Those who suffer with this affliction and seek to remain chaste deserve our wholehearted sympathy and support. But what I am considering here is the clerical abuse crisis, its causes, and the path to a resolution. And this path takes us right through the reordering of our culture’s attitudes toward sex, beginning with the nuptial meaning of the human body and the gross distortion of that meaning in both artificial contraception and homosexuality—endemic problems which fuel the particular gay pattern of abuse which has brought the Church to the edge of the cliff, if not rapidly sliding off that edge.
The fourth fallacy
There is a fourth fallacy in objections to my portrayal of the abuse problem, and it is simply this: Those who think my emphasis on homosexuality casts too wide a net either do not realize, or feel constrained to deny, that those with clear homosexual tendencies are not supposed to be admitted to the priesthood in the first place. The Church has not ruled that pedophiles must not be admitted to the seminary. It has ruled—and ruled repeatedly—that those who are clearly afflicted with the disordered affectivity known as homosexuality must be judged to lack a priestly vocation, must be either never admitted to seminary formation or dismissed from it, and must not be ordained. Period.
The modern story of this prohibition, which is still far too widely ignored in practice by those who claim to know better, begins with Pope St. John Paul II’s Apostolic Exhortation on the priesthood, Pastores Dabo Vobis (I Will Give You Shepherds), on March 25, 1992. The Saint included a significant section on affectivity, connecting it clearly to the theology of the body. This is the contemporary foundation, so I will excerpt the most important passages:
44. Affective maturity presupposes an awareness that love has a central role in human life….
We are speaking of a love that involves the entire person, in all his aspects, physical, psychic and spiritual, and which is expressed in the “nuptial meaning” of the human body, thanks to which a person gives himself to another and takes the other to himself…. We need to be aware that there is a widespread social and cultural atmosphere which “largely reduces human sexuality to the level of something commonplace, since it interprets and lives it in a reductive and impoverished way by linking it solely with the body and with selfish pleasure”….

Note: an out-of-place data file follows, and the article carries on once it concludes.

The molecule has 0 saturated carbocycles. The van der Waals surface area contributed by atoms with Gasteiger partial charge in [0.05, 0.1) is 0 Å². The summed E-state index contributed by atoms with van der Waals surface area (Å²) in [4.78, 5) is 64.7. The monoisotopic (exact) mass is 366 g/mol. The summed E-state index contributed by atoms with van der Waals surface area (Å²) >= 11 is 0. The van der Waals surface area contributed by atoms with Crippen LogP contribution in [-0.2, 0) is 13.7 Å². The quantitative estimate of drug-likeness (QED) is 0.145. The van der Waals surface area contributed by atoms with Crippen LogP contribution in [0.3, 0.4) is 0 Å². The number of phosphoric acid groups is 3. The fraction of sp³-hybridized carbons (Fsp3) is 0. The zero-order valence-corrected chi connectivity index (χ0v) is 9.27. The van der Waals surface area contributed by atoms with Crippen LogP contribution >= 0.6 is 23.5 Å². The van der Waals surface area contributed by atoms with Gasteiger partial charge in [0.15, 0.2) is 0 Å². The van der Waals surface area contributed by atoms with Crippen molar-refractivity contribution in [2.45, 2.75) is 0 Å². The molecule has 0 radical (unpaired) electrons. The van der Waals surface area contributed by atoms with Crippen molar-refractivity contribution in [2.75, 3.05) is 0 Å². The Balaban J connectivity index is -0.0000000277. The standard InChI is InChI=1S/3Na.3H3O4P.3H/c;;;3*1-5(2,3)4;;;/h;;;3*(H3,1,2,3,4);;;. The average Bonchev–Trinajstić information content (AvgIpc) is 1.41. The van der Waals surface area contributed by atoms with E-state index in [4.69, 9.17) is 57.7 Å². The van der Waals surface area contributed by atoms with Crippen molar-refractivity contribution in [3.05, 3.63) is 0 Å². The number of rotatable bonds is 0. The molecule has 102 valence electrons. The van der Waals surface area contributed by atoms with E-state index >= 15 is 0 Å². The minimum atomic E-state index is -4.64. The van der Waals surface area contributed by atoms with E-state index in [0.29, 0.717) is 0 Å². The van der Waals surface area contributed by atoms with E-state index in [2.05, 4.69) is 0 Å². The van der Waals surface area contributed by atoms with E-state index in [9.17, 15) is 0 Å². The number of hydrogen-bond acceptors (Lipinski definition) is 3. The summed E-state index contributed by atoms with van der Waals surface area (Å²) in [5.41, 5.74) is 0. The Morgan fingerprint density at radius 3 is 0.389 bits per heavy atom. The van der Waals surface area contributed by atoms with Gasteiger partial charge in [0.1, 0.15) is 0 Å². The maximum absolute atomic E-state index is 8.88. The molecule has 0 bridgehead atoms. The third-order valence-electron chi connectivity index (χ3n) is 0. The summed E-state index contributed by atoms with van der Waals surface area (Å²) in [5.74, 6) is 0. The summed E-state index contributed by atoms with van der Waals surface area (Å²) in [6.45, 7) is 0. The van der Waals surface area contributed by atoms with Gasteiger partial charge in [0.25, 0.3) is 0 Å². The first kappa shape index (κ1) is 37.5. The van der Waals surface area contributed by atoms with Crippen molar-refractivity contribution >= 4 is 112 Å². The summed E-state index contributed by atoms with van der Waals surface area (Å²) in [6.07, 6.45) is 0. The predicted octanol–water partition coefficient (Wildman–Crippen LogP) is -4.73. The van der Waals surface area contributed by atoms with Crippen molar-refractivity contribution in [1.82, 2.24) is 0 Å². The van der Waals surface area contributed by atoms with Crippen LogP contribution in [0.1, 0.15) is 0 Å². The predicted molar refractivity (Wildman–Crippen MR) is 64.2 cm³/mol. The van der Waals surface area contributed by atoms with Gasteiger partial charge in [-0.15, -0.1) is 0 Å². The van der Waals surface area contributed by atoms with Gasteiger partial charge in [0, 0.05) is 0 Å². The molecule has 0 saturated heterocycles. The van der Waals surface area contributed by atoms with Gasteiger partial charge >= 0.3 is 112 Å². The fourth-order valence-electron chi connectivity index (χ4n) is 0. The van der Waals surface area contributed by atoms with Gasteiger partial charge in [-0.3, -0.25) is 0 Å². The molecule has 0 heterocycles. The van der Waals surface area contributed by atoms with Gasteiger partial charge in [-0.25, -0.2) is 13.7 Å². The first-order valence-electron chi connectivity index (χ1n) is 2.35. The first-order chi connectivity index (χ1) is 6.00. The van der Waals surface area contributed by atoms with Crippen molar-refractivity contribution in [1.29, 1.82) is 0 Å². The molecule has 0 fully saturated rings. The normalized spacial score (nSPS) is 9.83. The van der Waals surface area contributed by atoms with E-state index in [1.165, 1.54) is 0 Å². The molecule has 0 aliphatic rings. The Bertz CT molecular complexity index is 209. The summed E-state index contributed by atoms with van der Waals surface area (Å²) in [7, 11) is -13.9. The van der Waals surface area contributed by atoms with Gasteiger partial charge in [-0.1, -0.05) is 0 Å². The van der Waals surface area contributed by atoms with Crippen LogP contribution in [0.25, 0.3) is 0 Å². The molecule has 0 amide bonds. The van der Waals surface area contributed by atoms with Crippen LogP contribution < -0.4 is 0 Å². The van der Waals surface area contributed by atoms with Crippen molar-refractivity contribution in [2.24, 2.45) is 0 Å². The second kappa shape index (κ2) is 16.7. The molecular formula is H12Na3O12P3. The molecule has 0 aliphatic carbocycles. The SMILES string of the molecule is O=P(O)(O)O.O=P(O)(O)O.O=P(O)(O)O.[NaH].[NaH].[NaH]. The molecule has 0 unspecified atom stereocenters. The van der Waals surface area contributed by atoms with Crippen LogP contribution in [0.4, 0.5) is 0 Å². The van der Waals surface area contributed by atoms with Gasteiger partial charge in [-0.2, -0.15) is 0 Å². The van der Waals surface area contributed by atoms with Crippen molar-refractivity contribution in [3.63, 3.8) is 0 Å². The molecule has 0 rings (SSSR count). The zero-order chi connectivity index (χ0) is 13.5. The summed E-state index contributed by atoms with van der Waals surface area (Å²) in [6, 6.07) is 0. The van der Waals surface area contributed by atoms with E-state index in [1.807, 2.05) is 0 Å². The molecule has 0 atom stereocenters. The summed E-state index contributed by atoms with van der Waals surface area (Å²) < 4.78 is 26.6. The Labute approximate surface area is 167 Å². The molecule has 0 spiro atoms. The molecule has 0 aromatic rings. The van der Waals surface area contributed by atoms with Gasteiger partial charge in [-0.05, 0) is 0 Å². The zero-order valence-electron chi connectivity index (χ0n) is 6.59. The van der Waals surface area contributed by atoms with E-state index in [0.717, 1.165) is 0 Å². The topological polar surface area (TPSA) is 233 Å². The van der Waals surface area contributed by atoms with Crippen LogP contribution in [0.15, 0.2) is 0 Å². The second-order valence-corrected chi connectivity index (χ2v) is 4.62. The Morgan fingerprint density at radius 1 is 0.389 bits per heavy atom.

In such a context, an education for sexuality becomes more difficult but also more urgent. It should be truly and fully personal and therefore should present chastity in a manner that shows appreciation and love for it as a “virtue that develops a person’s authentic maturity and makes him or her capable of respecting and fostering the ‘nuptial meaning’ of the body”.128
Education for responsible love and the affective maturity of the person are totally necessary for those who, like the priest, are called to celibacy, that is, to offer with the grace of the Spirit and the free response of one’s own will the whole of one’s love and care to Jesus Christ and to his Church. In view of the commitment to celibacy, affective maturity should bring to human relationships of serene friendship and deep brotherliness a strong, lively and personal love for Jesus Christ….
Since the charism of celibacy, even when it is genuine and has proved itself, leaves man’s affections and his instinctive impulses intact, candidates to the priesthood need an affective maturity which is prudent, able to renounce anything that is a threat to it, vigilant over both body and spirit, and capable of esteem and respect in interpersonal relationships between men and women.
Now we turn to the prohibition of admitting to the seminary and to priestly ordination those with a clear homosexual affectivity. In other words, if there is clear evidence of it, this affectivity must be considered grounds for refusal. This contemporary issue was first settled in 2002 in response to a question from a bishop, which was answered on May 16th by the Congregation for Divine Worship and the Discipline of the Sacraments:
Ordination to the diaconate and the priesthood of homosexual men or men with homosexual tendencies is absolutely inadvisable and imprudent and, from the pastoral point of view, very risky. A homosexual person, or one with a homosexual tendency is not, therefore, fit to receive the sacrament of Holy Orders.